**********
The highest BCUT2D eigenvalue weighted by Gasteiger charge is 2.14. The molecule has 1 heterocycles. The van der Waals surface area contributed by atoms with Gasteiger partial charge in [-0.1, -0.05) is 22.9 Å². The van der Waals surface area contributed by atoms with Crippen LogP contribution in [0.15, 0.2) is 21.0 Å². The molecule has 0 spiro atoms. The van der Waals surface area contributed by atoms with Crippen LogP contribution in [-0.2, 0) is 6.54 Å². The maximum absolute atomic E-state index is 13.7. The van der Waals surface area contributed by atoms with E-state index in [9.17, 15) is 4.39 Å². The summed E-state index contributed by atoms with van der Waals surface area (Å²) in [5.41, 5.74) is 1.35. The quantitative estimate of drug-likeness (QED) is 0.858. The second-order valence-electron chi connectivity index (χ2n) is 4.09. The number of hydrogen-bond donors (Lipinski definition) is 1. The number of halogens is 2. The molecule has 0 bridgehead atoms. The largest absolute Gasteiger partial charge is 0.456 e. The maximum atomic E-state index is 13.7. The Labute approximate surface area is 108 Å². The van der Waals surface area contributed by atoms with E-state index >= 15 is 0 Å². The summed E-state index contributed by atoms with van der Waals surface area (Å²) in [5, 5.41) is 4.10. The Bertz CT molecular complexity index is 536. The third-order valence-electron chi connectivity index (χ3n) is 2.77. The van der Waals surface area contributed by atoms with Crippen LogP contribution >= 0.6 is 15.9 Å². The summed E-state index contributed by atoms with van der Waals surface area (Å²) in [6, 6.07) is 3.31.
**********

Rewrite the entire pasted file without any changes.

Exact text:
The highest BCUT2D eigenvalue weighted by Gasteiger charge is 2.14. The molecule has 1 heterocycles. The van der Waals surface area contributed by atoms with Gasteiger partial charge in [-0.1, -0.05) is 22.9 Å². The van der Waals surface area contributed by atoms with Crippen LogP contribution in [0.15, 0.2) is 21.0 Å². The molecule has 0 spiro atoms. The van der Waals surface area contributed by atoms with Crippen LogP contribution in [-0.2, 0) is 6.54 Å². The maximum absolute atomic E-state index is 13.7. The van der Waals surface area contributed by atoms with E-state index in [9.17, 15) is 4.39 Å². The summed E-state index contributed by atoms with van der Waals surface area (Å²) in [5.41, 5.74) is 1.35. The quantitative estimate of drug-likeness (QED) is 0.858. The second-order valence-electron chi connectivity index (χ2n) is 4.09. The number of hydrogen-bond donors (Lipinski definition) is 1. The number of halogens is 2. The molecule has 0 bridgehead atoms. The largest absolute Gasteiger partial charge is 0.456 e. The maximum atomic E-state index is 13.7. The Labute approximate surface area is 108 Å². The van der Waals surface area contributed by atoms with E-state index >= 15 is 0 Å². The summed E-state index contributed by atoms with van der Waals surface area (Å²) in [5, 5.41) is 4.10. The Bertz CT molecular complexity index is 536. The third-order valence-electron chi connectivity index (χ3n) is 2.77. The van der Waals surface area contributed by atoms with Crippen LogP contribution >= 0.6 is 15.9 Å². The summed E-state index contributed by atoms with van der Waals surface area (Å²) in [6, 6.07) is 3.31.